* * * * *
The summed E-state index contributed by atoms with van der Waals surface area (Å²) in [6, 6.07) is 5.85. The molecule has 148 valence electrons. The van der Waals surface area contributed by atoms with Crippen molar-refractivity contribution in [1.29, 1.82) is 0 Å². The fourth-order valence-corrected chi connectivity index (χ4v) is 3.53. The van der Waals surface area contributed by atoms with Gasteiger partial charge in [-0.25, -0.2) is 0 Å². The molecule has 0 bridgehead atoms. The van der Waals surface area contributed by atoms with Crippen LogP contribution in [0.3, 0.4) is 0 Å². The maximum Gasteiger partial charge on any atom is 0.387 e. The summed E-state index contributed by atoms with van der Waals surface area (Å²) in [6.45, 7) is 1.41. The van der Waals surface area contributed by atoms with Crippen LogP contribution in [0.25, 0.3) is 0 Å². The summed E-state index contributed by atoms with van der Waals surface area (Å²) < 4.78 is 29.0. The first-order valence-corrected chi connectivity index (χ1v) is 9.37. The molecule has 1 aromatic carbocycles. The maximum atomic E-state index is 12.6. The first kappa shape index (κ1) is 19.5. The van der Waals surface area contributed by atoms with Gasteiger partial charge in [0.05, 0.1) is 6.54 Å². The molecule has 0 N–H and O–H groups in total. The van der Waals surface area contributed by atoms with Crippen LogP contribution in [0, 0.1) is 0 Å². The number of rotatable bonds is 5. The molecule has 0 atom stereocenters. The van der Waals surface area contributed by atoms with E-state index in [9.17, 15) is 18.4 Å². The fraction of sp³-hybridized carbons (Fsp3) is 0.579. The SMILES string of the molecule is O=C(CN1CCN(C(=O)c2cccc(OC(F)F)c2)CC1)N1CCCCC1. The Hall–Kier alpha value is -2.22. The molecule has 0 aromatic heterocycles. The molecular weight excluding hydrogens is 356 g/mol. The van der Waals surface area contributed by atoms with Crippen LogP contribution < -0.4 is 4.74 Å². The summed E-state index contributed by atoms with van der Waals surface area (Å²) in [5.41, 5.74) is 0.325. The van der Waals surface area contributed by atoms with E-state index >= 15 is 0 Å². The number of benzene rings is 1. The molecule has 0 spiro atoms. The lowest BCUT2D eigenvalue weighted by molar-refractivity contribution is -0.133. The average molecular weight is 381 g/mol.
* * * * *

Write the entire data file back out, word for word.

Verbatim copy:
The summed E-state index contributed by atoms with van der Waals surface area (Å²) in [6, 6.07) is 5.85. The molecule has 148 valence electrons. The van der Waals surface area contributed by atoms with Crippen molar-refractivity contribution in [1.29, 1.82) is 0 Å². The fourth-order valence-corrected chi connectivity index (χ4v) is 3.53. The van der Waals surface area contributed by atoms with Gasteiger partial charge in [-0.25, -0.2) is 0 Å². The molecule has 0 bridgehead atoms. The van der Waals surface area contributed by atoms with Crippen LogP contribution in [0.3, 0.4) is 0 Å². The maximum Gasteiger partial charge on any atom is 0.387 e. The summed E-state index contributed by atoms with van der Waals surface area (Å²) in [6.45, 7) is 1.41. The van der Waals surface area contributed by atoms with Crippen LogP contribution in [0.25, 0.3) is 0 Å². The summed E-state index contributed by atoms with van der Waals surface area (Å²) < 4.78 is 29.0. The first-order valence-corrected chi connectivity index (χ1v) is 9.37. The molecule has 1 aromatic carbocycles. The maximum atomic E-state index is 12.6. The first kappa shape index (κ1) is 19.5. The van der Waals surface area contributed by atoms with Gasteiger partial charge in [0.05, 0.1) is 6.54 Å². The molecule has 0 N–H and O–H groups in total. The van der Waals surface area contributed by atoms with Crippen LogP contribution in [0, 0.1) is 0 Å². The number of rotatable bonds is 5. The molecule has 0 atom stereocenters. The van der Waals surface area contributed by atoms with E-state index in [9.17, 15) is 18.4 Å². The fraction of sp³-hybridized carbons (Fsp3) is 0.579. The SMILES string of the molecule is O=C(CN1CCN(C(=O)c2cccc(OC(F)F)c2)CC1)N1CCCCC1. The Hall–Kier alpha value is -2.22. The molecule has 0 aromatic heterocycles. The molecular weight excluding hydrogens is 356 g/mol. The van der Waals surface area contributed by atoms with Crippen LogP contribution < -0.4 is 4.74 Å². The summed E-state index contributed by atoms with van der Waals surface area (Å²) in [5.41, 5.74) is 0.325. The van der Waals surface area contributed by atoms with E-state index >= 15 is 0 Å². The number of benzene rings is 1. The molecule has 0 spiro atoms. The lowest BCUT2D eigenvalue weighted by molar-refractivity contribution is -0.133. The average molecular weight is 381 g/mol.